Baby Jaguar Born At Brevard Zoo

MELBOURNE, Florida -- A baby jaguar cub was born on January 26 at the Brevard Zoo in Melbourne, Florida.  The baby jaguar weighed 1.35 kilograms as of January 30.  Zoo officials say that the new arrival is doing well and bonding nicely with its mother, Masaya.  At this time, the sex of the cub is unknown. 

“I feel so fortunate to be able to work with Masaya and LeBron, the breeding pair.  It isn’t easy to introduce a male and female jaguar,” said Kerry Sweeney, a curator at Brevard Zoo.  “The staff did an excellent job in 2010 when these two jaguars met, creating a comfortable environment for the pair.”

Masaya, gave birth to her first cub, Nindiri, in June 2007.  She later had two male cubs, Jean and Phil, in September 2008.  Masaya continues to demonstrate that she is an attentive mother to this new arrival.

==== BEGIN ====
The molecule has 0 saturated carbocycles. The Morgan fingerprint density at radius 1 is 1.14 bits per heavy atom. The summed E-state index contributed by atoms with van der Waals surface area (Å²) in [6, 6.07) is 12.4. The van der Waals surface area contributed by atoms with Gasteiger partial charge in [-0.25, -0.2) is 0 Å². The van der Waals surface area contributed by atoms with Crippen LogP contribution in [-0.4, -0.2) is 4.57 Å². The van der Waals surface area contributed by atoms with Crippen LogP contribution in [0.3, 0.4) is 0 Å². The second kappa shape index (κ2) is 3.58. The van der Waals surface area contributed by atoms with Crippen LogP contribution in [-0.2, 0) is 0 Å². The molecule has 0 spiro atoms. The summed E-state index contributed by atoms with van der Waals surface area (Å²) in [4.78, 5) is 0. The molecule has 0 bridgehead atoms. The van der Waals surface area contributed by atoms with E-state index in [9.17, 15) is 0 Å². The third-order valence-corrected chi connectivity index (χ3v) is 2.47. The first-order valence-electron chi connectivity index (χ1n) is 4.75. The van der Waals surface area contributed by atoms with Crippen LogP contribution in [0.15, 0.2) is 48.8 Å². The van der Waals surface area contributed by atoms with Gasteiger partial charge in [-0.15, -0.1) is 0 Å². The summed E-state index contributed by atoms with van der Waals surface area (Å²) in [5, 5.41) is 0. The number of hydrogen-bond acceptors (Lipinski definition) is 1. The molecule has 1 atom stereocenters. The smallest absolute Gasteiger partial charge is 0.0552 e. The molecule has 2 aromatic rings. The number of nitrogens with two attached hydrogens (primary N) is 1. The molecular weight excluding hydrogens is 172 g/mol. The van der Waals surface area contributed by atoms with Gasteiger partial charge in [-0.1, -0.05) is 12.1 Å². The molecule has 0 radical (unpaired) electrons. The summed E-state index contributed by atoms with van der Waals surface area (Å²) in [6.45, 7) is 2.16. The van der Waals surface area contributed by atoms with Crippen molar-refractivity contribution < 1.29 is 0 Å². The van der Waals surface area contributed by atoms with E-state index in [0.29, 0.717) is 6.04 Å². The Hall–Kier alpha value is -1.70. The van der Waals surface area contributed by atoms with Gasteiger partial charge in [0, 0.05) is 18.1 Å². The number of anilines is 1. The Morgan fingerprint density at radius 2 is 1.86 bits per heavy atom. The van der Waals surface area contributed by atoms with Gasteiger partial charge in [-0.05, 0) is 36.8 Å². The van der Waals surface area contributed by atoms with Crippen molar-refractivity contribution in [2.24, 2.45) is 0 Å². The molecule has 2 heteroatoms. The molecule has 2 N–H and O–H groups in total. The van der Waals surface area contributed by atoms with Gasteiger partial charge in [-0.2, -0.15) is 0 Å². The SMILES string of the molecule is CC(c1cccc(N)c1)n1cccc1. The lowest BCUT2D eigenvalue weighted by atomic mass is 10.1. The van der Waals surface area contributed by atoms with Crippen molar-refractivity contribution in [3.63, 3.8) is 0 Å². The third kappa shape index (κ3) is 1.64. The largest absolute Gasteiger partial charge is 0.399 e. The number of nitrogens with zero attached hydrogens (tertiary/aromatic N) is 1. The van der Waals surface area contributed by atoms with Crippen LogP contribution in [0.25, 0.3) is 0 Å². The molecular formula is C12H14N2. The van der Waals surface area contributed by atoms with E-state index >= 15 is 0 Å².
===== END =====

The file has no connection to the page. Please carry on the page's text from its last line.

Nindiri was sent to the San Diego Zoo in June 2008 to be paired with a male jaguar as part of
the Association of Zoos and Aquariums Species Survival Plan (AZA SSP).  Nindiri gave birth to two cubs at the San Diego Zoo in April 2012.  The two male cubs, Jean and Phil, were sent to the Chattanooga Zoo at Warner Park in January 2010.

It will be a couple of months before the new cub ventures out on exhibit.

Brevard Zoo, through its Quarters for Conservation program, continues to support efforts to
preserve jaguars. To date, the Zoo has contributed more than $18,800 in grants to support jaguars in the wild.  It is estimated that jaguars have lost nearly 50 percent of their home range in the last 10 years. Since jaguars do not live in large populations and are constantly on the move, it is difficult to ascertain reliable population data.

Jaguars are found in the dense forests and swampy grasslands of Central and South America.  Known for swimming and climbing, jaguars are carnivores and hunt deer, monkeys, tapirs, capybara, turtles and fish.  Sexual maturity for these animals occurs about three years of age and litters of one to four young are common.  Jaguars can live up to 20 years in captivity.

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